Posted in: Disc Reviews by Gino Sassani on April 7th, 2010
Warner nearly singlehandedly invented the cartoon medium as we know it today with the advent of their various Bugs Bunny and associates cartoons. Ever since the early 1930’s these characters have become an indelible part of the American pop culture. Their images became an important part of the World War II effort and even helped to put a face on the issues of the Great Depression. They represent one of the richest histories in animation, second only to Walt Disney. There are some, I’m sure, that would argue they might even belong in front of Uncle Walt. When I was growing up in the 1970’s, I had no idea I was enjoying cartoons and characters that were already 40 years old. The truth is that my grandfather had been a fan of these same cartoons when he was a kid. Today the Warner cycle of Loony Tunes cartoons is over 70 years young. Things might have changed with the passing of Mel Blanc, who provided most of those familiar voices for much of that time, but Bugs and the gang are still out there and going strong.
Which brings us to Bugs Easter Funnies.
In the newer material we find that the Easter Bunny has taken ill and won’t be able to deliver the Easter eggs for this year. So the bunny calls Granny and asks if she can find a substitute. Granny immediately thinks of Bugs and heads over to Warner Studios to ask him if he’ll fill in for the Easter Bunny this year. Unfortunately, Bugs is busy filming shorts and can’t get out of his contract. Granny tries to see if any of the other Looney Tunes gang can help out.
That scenario is merely an excuse to bring out some pieces of classic shorts. The idea is we’re watching Bugs film these shorts. To excuse the non Bugs cartoons, we have Granny watching “audition tape” of the other characters to see who might be good enough to fill in. None of the shorts have anything to do with Easter, however.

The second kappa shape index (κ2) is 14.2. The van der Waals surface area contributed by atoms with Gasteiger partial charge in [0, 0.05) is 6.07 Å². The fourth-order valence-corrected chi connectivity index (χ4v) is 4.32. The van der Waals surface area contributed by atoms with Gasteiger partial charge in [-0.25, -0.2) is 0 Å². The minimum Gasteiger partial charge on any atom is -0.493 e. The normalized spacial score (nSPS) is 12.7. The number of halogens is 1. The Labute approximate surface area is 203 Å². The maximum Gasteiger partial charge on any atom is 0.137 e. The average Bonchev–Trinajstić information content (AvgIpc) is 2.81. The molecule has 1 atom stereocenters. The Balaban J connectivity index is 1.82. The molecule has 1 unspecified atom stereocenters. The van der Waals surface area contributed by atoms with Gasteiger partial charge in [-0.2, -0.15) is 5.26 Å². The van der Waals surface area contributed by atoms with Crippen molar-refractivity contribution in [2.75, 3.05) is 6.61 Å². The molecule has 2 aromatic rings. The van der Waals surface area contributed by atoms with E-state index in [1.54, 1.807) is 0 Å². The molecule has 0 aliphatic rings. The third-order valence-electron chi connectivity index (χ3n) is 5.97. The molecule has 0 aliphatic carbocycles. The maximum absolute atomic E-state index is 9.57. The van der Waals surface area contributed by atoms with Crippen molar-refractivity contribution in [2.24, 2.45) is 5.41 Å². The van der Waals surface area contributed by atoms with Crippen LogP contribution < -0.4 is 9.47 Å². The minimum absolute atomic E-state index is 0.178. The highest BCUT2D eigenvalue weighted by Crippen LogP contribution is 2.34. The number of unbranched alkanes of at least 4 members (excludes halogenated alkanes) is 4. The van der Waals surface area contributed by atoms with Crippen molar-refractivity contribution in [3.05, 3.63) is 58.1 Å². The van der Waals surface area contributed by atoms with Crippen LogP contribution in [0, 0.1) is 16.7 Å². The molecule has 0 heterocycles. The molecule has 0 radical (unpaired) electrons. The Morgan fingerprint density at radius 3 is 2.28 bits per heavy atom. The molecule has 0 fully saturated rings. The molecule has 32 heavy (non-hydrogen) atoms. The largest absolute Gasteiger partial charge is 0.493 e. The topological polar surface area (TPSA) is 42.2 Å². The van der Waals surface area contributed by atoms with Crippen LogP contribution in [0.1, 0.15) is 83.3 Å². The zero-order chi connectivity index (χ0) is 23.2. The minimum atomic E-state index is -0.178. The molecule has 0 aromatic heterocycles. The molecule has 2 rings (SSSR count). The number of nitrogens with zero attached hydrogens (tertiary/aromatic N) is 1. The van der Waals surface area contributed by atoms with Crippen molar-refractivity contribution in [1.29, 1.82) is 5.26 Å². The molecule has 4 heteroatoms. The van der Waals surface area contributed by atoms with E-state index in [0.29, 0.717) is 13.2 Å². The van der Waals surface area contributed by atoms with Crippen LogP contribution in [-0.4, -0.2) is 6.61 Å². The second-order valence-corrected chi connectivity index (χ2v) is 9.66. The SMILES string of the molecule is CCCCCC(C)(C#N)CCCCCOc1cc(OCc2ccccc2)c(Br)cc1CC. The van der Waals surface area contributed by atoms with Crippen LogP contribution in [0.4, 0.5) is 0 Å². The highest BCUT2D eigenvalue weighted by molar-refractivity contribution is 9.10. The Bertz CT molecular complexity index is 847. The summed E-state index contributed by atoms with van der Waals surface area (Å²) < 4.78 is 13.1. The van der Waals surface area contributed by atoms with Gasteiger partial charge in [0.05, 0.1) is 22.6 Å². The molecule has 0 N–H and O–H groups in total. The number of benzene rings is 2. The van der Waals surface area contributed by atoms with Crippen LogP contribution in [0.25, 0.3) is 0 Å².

The movie is presented in a broadcast full frame aspect ratio. You can clearly see many examples of print damage throughout the running time. Colors are actually pretty good, and the new and older material blends rather flawlessly. But there is all too much compression artifact and shifting levels of brightness. Pretty poor, I’m afraid. This doesn’t look as good as the recent collections of restored shorts. That’s really your best bet, not this presentation.
The mono audio track represents what the film likely offered on television for most of us at the time. It carries the dialog just fine, although there is some rather annoying higher frequency distortion. It’s all a little “cupboard’s bare” kind of presentation.
An interactive puzzle.
It seems that Easter is the one season that has never really had a great holiday television special. Don’t get me wrong. Many have tried. Even Peanuts hasn’t delivered on this one quite so well. Unfortunately, the same can be said for this Warner effort. It uses pieces of classic Warner Looney Tunes cartoons framed with some newer animation for the special. There must be a good Easter special out there, but you won’t have to waste any time looking. “That’s why I’m here, Pal.”